Colombian street artist pioneer, Stinkfish, talks about the power of graffiti, reclaiming the city and the international flavour of the Bogota Scene.
Interview by Lauren Johnston.
FC : How did you develop such a distinctive style?
Stinkfish : My style is both improvised and prepared, for example I take thousands of photographs and select the ones that I want to make a stencil out of, but then the rest is done quickly out in the street. I also like to use different materials, so that my work is constantly evolving.
FC : What are your thoughts on the graffiti scene in Bogota?
S : The graffiti scene in Bogota is a recent development, but it is unique from many other scenes due to the emphasis on respect instead of rivalry. One of the reasons for this respect is that there are many places to paint so there is not an ongoing turf war over prime pieces of wall. Also, due to the new nature of the scene there is no one style that constrains peoples creativity leading to a melding of styles.
FC : Is the melding of styles the ideology behind the collective APC?
S : The APC is a very loose, unconventional collective of grafitti artists from Bogota and those who are traveling through Bogota. There are no rules governing the style of the collective, but instead it is based on a group of friends that enjoy graffiti. Also, i think one of the most important factors is the mix of nationalities: Mexican, Argentine and Guatemalan to name a few, ensure that the scene is kept fresh and new influences are always being added.
FC : You mentioned, the numerous areas suitable for painting, how do you chose where to work?
S : Well, I have two main criteria, the first is that i want to maximise the amount of people that will see my work, therefore I favour crossroads and busy streets. The second is the character of the wall i prefer old walls, because I enjoy making the texture, the crumbling paint and the dents a part of my new creations. I feel like I am continuing the history of the wall mixing my story into the larger narrative.
FC : How do you choose your subjects for your stories?
S : I am constantly taking photographs, especially when I travel I like to take citizens from one city and use them in graffiti in different cities or countries. However, I also go to flea markets and rifle through old photographs and magazines and also photos that I find in the street.
FC : Why do you use real people in your work?
S : I want to capture moments of humanity in my work and leave the interpretation to the public. I never use people that I know, and I never ask the permission of the people before I take their photo. I have no interest in drawing a staged or posed portrait.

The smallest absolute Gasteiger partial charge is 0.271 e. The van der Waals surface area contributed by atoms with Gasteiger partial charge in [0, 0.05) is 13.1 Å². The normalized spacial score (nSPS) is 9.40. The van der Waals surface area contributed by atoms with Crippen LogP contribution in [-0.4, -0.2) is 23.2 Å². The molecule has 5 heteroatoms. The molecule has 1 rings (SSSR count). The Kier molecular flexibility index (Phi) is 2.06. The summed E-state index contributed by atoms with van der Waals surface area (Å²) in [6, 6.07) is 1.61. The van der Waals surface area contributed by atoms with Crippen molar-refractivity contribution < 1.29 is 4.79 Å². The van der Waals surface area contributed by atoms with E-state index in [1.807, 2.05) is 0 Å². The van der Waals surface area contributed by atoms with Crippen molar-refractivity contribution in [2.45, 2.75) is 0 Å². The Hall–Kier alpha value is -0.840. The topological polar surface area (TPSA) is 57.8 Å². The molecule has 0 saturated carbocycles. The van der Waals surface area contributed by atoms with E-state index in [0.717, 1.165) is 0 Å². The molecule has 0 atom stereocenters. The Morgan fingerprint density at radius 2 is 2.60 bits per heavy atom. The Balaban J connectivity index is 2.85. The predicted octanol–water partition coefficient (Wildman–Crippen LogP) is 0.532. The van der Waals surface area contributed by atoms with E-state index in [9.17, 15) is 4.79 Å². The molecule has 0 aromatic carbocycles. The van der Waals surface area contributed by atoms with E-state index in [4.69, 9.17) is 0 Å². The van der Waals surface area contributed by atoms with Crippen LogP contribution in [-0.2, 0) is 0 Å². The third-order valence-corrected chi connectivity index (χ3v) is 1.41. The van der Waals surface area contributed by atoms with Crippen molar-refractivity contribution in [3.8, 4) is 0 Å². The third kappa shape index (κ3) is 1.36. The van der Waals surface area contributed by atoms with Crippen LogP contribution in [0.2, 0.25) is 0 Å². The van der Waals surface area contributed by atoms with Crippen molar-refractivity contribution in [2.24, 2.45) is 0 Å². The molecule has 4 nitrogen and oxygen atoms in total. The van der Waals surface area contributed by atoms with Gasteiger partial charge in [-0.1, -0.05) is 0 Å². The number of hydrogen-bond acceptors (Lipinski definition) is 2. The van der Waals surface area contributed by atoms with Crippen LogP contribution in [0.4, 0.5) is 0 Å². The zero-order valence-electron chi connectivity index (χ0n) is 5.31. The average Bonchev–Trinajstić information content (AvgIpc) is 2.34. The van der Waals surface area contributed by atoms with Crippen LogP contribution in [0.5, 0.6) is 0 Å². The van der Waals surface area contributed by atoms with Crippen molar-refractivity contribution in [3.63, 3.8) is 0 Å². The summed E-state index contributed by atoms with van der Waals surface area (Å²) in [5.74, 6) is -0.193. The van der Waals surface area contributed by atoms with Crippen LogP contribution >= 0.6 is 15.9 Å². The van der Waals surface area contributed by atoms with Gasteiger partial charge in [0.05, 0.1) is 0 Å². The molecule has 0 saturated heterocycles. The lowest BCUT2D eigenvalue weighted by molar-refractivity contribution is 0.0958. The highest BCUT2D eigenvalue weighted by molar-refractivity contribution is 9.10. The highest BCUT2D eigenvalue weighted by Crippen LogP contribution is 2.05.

FC : What is your opinion on political graffiti?
S : All graffiti is political. The act of writing your thoughts on a public space converts it into a political space and an area of protest. Graffiti is a way of reclaiming the city, Bogota is more than landmarks, homeless people and robbers, graffiti is an uncensored medium that can empower people. It is everything that is running through your head blasted onto the city.
FC : Do you take part in any exhibitions or events?
S : I am not a fan of taking part in festivals. Normally, they have a theme which limits my freedom of choice and I am not really good at sticking to a set theme, but I think they are a really good idea for the community. Therefore, I organize graffiti events in Bogota with fellow artists such as b******illa to get the graffiti community together. I also organized an event to show the history of graffiti.
FC : What do you think about graffiti artists that work for companies, such as Sprite?
S : I believe that graffiti is not for sale, but I understand that it represents an avenue of income that can be essential for some artists. I respect their decision, but it is not for me.
FC : Do you sell reproductions or merchandise of your work?
S : I have been selling things for a year now, but only things that are simple and quick. So, I don't sell canvases only photographs because I hate being caged inside. Even with my preparation of stencils, I do them as quickly as possible and then leave for the street.
FC : Do you have any pieces of advice for young graffiti artists?
S : Well, for one graffiti is not art, for me art is commercial, a thing that belongs in galleries, but graffiti is about freedom and something that should be enjoyed independently of everything. Therefore, I think that it is something you should learn alone, obviously skills can be taught, but a personal style, is well personal. But, don't be put off by a lack of technique you don't need an aerosol just a pencil to make your mark, don't be narrow minded!